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Should I Get a Long-haired Cat, Short-haired Cat, or Hairless Cat?

Long-haired, Short-haired, or Hairless? Cat Hair Length Questions to Consider

Dreaming of getting a new cat? One of the things to consider before you bring home a new feline friend is whether you should get a long-haired cat, a short-haired cat, or even a hairless cat. While some of this comes down to personal preference, there are a few important practical considerations when it comes to cat hair length—so choose wisely!

How to decide whether to get a long-haired cat, short-haired cat, or hairless cat

Ask yourself these 5 questions to help you decide whether a long-haired cat, short-haired cat, or hairless cat is for you:

1. How much time are you willing to spend grooming your cat?

Generally speaking, the longer the cat’s hair, the more often it will need to be brushed. Some very long-haired cat breeds require vigorous brushing 3-4 times a week to avoid becoming a tangled mess. Surprise: Hairless cat breeds actually require more grooming than most long-haired cats.

That’s because their naturally oily bodies need to be bathed at least once a week using special soap—and their ears and toenails need special attention, too! Short-haired cats are generally capable of grooming themselves, making them a good choice for people looking for a lower-maintenance pet.

2. Is anyone in the household prone to allergies?

If you or someone in your family has a pet allergy, keep in mind that long-haired cats accumulate more dander in their fur, making them more allergenic. People with mild allergies may be able to tolerate a short-haired cat. Even hairless cats can trigger allergies, but they’re probably the safest choice for pet-sensitive people who long for a cat.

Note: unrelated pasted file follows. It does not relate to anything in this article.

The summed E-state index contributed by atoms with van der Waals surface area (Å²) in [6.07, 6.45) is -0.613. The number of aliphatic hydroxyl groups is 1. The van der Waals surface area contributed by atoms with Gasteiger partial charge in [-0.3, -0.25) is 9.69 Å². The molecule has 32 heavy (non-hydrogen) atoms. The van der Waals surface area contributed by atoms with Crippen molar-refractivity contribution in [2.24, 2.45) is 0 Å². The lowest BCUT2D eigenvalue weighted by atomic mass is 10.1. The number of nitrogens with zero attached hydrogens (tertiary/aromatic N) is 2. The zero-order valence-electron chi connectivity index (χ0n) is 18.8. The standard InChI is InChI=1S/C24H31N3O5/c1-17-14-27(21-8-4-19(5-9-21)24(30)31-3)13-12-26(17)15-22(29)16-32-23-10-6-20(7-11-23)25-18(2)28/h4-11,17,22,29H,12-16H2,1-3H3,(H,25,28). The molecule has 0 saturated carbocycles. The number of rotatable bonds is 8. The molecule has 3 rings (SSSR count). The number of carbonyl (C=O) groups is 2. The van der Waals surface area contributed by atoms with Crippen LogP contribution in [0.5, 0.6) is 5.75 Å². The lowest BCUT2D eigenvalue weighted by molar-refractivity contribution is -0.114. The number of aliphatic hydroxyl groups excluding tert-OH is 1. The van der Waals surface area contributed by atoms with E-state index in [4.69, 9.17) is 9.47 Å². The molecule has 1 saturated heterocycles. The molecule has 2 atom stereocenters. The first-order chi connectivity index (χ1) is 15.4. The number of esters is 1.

3. Do you mind a mess? Fluffy cats leave their fluff … everywhere.

Long-haired cats can mean major hair — everywhere. If you’d rather skip the lint rollers and heavy-duty vacuum cleaning, a short-haired cat may be for you! Hairless cats don’t shed—but they do leave an oily residue on furniture and fabric, so keep that in mind when considering the mess factor.

4. Are you hot-blooded?

You’ll be happiest if your thermostat matches that of your new cat. Long-haired cats are most comfortable in cool environments; hairless cats require very warm rooms and/or heated sleeping surfaces.

Don’t just think about yourself—if you have other animals with specific temperature needs, make sure your new cat will fit in with the crowd. If you’re looking for a cat that’s not too picky about its thermostat settings, go with a short-haired cat.

5. Are you ready for a serious commitment?

Every pet is a commitment, and the decision to bring a new cat into your home should never be made lightly. However, some cats are more demanding of your time, attention, and money than others.

Besides needing special care for their skin, hairless cats are known for being very vocal and attention-hungry. Make sure you’re up for the challenge! Long-haired and short-haired exotic breeds vary widely in their need for special care, so do your homework before you settle on a particular breed.

There’s no such thing as a bad cat—just bad matches between cats and pet parents. Spend some time thinking about whether to get a long-haired cat, short-haired cat, or hairless cat, and you’ll be on your way to a feline match made in heaven. To learn more about caring for a new cat, check out our A-Z Guide to Cat Adoption.

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